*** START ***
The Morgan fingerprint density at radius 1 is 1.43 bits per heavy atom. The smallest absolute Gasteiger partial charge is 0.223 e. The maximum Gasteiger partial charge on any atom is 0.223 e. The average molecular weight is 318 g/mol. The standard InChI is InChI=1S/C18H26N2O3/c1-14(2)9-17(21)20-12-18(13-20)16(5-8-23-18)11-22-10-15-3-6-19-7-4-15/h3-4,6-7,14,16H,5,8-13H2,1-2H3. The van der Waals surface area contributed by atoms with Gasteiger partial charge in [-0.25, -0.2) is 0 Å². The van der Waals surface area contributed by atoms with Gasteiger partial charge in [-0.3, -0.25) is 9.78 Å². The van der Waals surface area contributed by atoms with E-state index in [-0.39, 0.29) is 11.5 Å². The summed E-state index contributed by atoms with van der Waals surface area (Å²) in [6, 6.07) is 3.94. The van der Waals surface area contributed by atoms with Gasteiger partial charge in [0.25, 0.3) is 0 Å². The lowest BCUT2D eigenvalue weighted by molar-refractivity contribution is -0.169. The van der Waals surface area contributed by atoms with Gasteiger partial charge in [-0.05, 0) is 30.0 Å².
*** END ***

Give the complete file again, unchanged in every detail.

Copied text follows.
The Morgan fingerprint density at radius 1 is 1.43 bits per heavy atom. The smallest absolute Gasteiger partial charge is 0.223 e. The maximum Gasteiger partial charge on any atom is 0.223 e. The average molecular weight is 318 g/mol. The standard InChI is InChI=1S/C18H26N2O3/c1-14(2)9-17(21)20-12-18(13-20)16(5-8-23-18)11-22-10-15-3-6-19-7-4-15/h3-4,6-7,14,16H,5,8-13H2,1-2H3. The van der Waals surface area contributed by atoms with Gasteiger partial charge in [-0.25, -0.2) is 0 Å². The van der Waals surface area contributed by atoms with Gasteiger partial charge in [-0.3, -0.25) is 9.78 Å². The van der Waals surface area contributed by atoms with E-state index in [-0.39, 0.29) is 11.5 Å². The summed E-state index contributed by atoms with van der Waals surface area (Å²) in [6, 6.07) is 3.94. The van der Waals surface area contributed by atoms with Gasteiger partial charge in [0.25, 0.3) is 0 Å². The lowest BCUT2D eigenvalue weighted by molar-refractivity contribution is -0.169. The van der Waals surface area contributed by atoms with Gasteiger partial charge in [-0.05, 0) is 30.0 Å².